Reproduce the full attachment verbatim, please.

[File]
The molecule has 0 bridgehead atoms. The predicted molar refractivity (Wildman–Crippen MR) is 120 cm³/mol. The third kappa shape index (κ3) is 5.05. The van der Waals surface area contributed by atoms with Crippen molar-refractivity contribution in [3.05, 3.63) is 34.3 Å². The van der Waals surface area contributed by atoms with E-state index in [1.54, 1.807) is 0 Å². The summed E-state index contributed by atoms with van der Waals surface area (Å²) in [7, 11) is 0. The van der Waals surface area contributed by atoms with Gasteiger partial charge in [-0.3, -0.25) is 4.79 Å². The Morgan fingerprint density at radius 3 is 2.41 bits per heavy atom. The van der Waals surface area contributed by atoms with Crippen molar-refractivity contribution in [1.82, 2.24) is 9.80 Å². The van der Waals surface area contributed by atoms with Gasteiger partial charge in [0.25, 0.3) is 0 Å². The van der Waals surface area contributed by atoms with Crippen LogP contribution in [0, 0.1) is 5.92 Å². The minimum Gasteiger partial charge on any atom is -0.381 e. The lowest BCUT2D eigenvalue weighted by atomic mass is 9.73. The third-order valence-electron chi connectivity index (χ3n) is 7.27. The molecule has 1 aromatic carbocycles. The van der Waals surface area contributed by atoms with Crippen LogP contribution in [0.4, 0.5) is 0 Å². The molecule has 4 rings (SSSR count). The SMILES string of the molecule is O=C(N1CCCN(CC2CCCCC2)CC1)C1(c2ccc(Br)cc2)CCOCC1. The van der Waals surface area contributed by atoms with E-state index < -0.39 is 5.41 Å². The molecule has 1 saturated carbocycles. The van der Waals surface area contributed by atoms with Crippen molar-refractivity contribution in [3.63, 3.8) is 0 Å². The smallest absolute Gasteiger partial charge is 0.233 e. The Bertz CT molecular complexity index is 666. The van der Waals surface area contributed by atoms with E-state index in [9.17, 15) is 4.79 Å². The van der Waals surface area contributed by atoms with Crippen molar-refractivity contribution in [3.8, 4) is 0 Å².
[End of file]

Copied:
The molecule has 0 bridgehead atoms. The predicted molar refractivity (Wildman–Crippen MR) is 120 cm³/mol. The third kappa shape index (κ3) is 5.05. The van der Waals surface area contributed by atoms with Crippen molar-refractivity contribution in [3.05, 3.63) is 34.3 Å². The van der Waals surface area contributed by atoms with E-state index in [1.54, 1.807) is 0 Å². The summed E-state index contributed by atoms with van der Waals surface area (Å²) in [7, 11) is 0. The van der Waals surface area contributed by atoms with Gasteiger partial charge in [-0.3, -0.25) is 4.79 Å². The Morgan fingerprint density at radius 3 is 2.41 bits per heavy atom. The van der Waals surface area contributed by atoms with Crippen molar-refractivity contribution in [1.82, 2.24) is 9.80 Å². The van der Waals surface area contributed by atoms with Gasteiger partial charge in [0.25, 0.3) is 0 Å². The van der Waals surface area contributed by atoms with Crippen LogP contribution in [0, 0.1) is 5.92 Å². The minimum Gasteiger partial charge on any atom is -0.381 e. The lowest BCUT2D eigenvalue weighted by atomic mass is 9.73. The third-order valence-electron chi connectivity index (χ3n) is 7.27. The molecule has 1 aromatic carbocycles. The van der Waals surface area contributed by atoms with Crippen LogP contribution in [0.4, 0.5) is 0 Å². The molecule has 4 rings (SSSR count). The SMILES string of the molecule is O=C(N1CCCN(CC2CCCCC2)CC1)C1(c2ccc(Br)cc2)CCOCC1. The van der Waals surface area contributed by atoms with E-state index < -0.39 is 5.41 Å². The molecule has 1 saturated carbocycles. The van der Waals surface area contributed by atoms with Crippen molar-refractivity contribution in [3.63, 3.8) is 0 Å². The smallest absolute Gasteiger partial charge is 0.233 e. The Bertz CT molecular complexity index is 666. The van der Waals surface area contributed by atoms with E-state index in [9.17, 15) is 4.79 Å². The van der Waals surface area contributed by atoms with Crippen molar-refractivity contribution in [3.8, 4) is 0 Å².